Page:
Crown prosecutor lays out drug conspiracy allegations against Comanchero president Pasilika Naufahu, reveals alleged co-conspirator at the ‘heart of the case’ has pleaded guilty and will be called to give evidence against the club leader.
A drug smuggler described as the “heart of the case” against the Comancheros is expected to give evidence against the club’s president.
Pasilika Naufahu, who established the New Zealand chapter of the Australian motorcycle club after leaving Australia in 2016, is on trial in the High Court at Auckland on money laundering and drug conspiracy charges.
Alongside Naufahu in the dock is Connor Michael Tamati Clausen, a fellow Comanchero, accountant Wiwini Himi Hakaraia, as well as a woman and a media personality who both have name suppression.
Clausen faces a charge of conspiracy to supply $1 million of pseudoephedrine, a Class B drug, with Naufahu.
As well as the Class B conspiracy allegation, Naufahu is charged with conspiracy to import a Class A drug.
The defendants were all arrested and charged in April 2019 following a covert police investigation called Operation Nova and have pleaded not guilty to the alleged offences.
In opening the Crown case against the accused, prosecutor David Johnstone talked about a man charged with the same Class A and Class B drug conspiracy as Naufahu and Clausen.
The man had now pleaded guilty to those offences. The prosecutor told the jury that the individual was at the “heart of the case” in the investigation into the Comanchero MC, as a money handler and depositing cash into different bank accounts.
While the Comancheros were careful to avoid police surveillance, Johnstone said he was not as discreet.
This morning Johnstone revealed that the Comancheros’ alleged middle man will be called as a witness for the Crown in the trial against Naufahu and Clausen.
He imported a “substantial volume of methamphetamine” in late 2018 and early 2019, of his own accord, said Johnstone.
But the prosecutor expected the witness would tell the jury about an attempt to import a Class A drug, either cocaine or methamphetamine, in an agreement which the Crown alleges Naufahu was part of.
“That will be something for you to pay particular attention to,” Johnstone said.
To prove a charge of conspiracy, Johnstone said the Crown must prove two or more individuals came to an agreement to commit a criminal act.
The Crown does not need to prove the alleged criminal plot went ahead as planned, and in this case, Johnstone said there was reason to believe the deal fell over.
“Whether you’re sure Naufahu and Clausen were part of the agreement, is a matter for you,” Johnstone told the jury.
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He Sha, a Sydney hairdresser, has already been convicted for his part in the $1 million pseudoephedrine conspiracy.
Money laundering charges were laid against those who allegedly helped the Comancheros hide illegitimate income, said Johnstone.
“These were the trappings of a luxurious but totally unjustified lifestyle. Each of the defendants worked together towards the material benefit on behalf of the organised criminal group.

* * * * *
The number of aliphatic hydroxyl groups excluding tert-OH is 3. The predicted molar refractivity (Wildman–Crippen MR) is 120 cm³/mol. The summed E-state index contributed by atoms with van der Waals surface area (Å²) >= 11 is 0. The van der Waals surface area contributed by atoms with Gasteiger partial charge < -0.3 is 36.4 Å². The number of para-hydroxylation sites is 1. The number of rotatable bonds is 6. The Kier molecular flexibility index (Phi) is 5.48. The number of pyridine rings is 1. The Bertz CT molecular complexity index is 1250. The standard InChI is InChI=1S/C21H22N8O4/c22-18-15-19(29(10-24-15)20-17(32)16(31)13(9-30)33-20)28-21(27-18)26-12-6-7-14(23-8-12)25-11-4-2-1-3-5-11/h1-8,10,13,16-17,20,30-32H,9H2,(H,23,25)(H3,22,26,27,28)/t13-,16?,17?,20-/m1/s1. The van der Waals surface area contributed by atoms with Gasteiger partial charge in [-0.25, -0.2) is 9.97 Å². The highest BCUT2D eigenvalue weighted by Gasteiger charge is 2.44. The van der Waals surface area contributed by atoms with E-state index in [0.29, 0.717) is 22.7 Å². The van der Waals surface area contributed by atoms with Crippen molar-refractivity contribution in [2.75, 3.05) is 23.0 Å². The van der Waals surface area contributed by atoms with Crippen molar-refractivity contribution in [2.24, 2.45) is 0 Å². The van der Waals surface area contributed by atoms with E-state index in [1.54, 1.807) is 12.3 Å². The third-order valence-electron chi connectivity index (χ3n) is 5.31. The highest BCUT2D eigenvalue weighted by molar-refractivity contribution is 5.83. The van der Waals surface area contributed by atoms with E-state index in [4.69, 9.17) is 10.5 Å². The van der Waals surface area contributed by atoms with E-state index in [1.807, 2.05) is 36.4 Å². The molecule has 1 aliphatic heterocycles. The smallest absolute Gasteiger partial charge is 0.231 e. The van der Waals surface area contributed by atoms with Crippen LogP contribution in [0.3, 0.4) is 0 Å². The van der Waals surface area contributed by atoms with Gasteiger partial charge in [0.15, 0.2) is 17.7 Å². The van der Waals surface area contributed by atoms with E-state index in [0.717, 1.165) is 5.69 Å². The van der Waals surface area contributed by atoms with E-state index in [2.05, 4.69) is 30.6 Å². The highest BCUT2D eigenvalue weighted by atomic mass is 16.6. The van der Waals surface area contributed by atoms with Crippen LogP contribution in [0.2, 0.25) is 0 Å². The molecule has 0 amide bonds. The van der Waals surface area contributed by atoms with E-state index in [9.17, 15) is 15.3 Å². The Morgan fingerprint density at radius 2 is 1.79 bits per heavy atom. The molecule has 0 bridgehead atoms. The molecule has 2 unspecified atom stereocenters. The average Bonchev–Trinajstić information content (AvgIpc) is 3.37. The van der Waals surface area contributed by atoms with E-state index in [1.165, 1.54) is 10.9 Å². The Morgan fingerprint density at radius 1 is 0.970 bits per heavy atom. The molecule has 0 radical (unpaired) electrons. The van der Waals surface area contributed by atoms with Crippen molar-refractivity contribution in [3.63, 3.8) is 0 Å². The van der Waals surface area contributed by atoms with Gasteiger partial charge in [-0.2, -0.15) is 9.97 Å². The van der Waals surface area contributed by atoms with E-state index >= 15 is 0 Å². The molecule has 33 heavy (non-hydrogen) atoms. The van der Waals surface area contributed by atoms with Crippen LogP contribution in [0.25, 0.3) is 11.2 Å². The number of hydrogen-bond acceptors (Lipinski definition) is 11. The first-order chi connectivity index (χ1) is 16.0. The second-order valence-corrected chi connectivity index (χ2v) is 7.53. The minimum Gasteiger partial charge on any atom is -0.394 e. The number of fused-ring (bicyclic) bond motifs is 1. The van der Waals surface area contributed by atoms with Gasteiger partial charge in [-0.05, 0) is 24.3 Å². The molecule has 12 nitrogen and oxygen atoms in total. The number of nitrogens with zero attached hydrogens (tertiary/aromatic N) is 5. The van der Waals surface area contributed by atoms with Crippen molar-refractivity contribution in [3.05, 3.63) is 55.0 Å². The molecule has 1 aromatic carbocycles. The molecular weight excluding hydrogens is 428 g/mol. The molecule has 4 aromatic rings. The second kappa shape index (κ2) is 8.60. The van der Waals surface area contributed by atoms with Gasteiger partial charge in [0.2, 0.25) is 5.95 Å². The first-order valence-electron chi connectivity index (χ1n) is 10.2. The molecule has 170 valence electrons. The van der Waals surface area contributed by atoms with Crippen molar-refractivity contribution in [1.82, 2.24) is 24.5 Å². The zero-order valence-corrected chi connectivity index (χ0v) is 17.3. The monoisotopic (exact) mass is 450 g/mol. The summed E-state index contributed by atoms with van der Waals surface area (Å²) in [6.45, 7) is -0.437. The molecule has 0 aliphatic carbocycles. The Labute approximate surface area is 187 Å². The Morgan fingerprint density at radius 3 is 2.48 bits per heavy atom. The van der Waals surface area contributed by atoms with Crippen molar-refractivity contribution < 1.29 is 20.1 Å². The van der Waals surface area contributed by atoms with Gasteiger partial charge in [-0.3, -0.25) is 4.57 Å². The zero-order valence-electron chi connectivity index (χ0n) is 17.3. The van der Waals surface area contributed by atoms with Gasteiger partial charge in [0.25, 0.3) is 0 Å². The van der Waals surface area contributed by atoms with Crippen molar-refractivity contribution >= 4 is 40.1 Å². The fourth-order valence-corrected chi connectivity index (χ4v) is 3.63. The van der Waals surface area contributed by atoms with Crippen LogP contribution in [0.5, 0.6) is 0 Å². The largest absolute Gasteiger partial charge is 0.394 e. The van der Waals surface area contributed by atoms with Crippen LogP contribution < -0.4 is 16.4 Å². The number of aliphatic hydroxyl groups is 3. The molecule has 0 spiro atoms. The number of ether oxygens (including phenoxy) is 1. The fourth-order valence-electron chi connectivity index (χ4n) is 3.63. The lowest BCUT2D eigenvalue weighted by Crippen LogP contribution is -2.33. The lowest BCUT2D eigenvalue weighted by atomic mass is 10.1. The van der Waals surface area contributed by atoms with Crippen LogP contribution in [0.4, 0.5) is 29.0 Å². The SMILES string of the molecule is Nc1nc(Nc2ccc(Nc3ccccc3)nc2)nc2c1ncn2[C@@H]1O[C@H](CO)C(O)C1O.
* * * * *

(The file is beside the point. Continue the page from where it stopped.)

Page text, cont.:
It was the second half of the Crown’s opening address which started on the first day of the trial on Monday.
Yesterday Johnstone said Naufahu, his fellow Comancheros, their partners and families then commenced a lifestyle of enjoying the material benefits that flowed from a whole series of criminal offences, he said.
“The success of the group, until the police intervened, brought a whole range of things with it…Brand new Range Rover after brand new Range Rover.”
Properties including a $1.3 million Bucklands Beach house, ostentatious motorcycles and trips out on the harbour on a luxury launch, Johnstone added.
That $1.3m home was bought under the name of Naufahu’s 7-year-old son as the purchaser, he said.
The trappings of success brought its own problems, however, said Johnstone.
“The problem of course was how to hide the crimes that were generating all this money.”
A lot of pretending went on to conceal the true source of the money, said Johnstone, and the group used a range of tactics to pretend the source of the money was legitimate.
Some people connected to the case had gone to lengths to try to stop the police intercepting their communications, the court heard.
“This case is full of secrets and pretending,” Johnstone said.
The court heard that Auckland lawyer Andrew Simpson was used to set up trusts for Naufahu and others.
As money was split from the lawyer’s account into these trusts it would end up “mixed up” and “churned around” in a bid to gain the appearance of legitimacy, Johnstone said.
The charges of money laundering against Pasilika Naufahu relate to the purchase of a Ford Ranger, a Bentley and a Jacon SG3 Trailer concrete pump, which together add up to more than $212,700.
Wiwini Himi Hakaraia, an accountant, faces a charge of participating in an organised criminal group, two charges of possession of a class A drug for supply and three charges of money laundering.
The media personality, who has name suppression, faces a charge of participating in an organised criminal group and two charges of money laundering.
The money laundering charges relate to the purchase of two concrete pumps costing $439,700.
The last defendant, who also has name suppression, faces one charge of money laundering by depositing more than $292,000 in cash into various bank accounts.
The jury trial is expected to last four weeks and is presided over by Justice Graham Lang.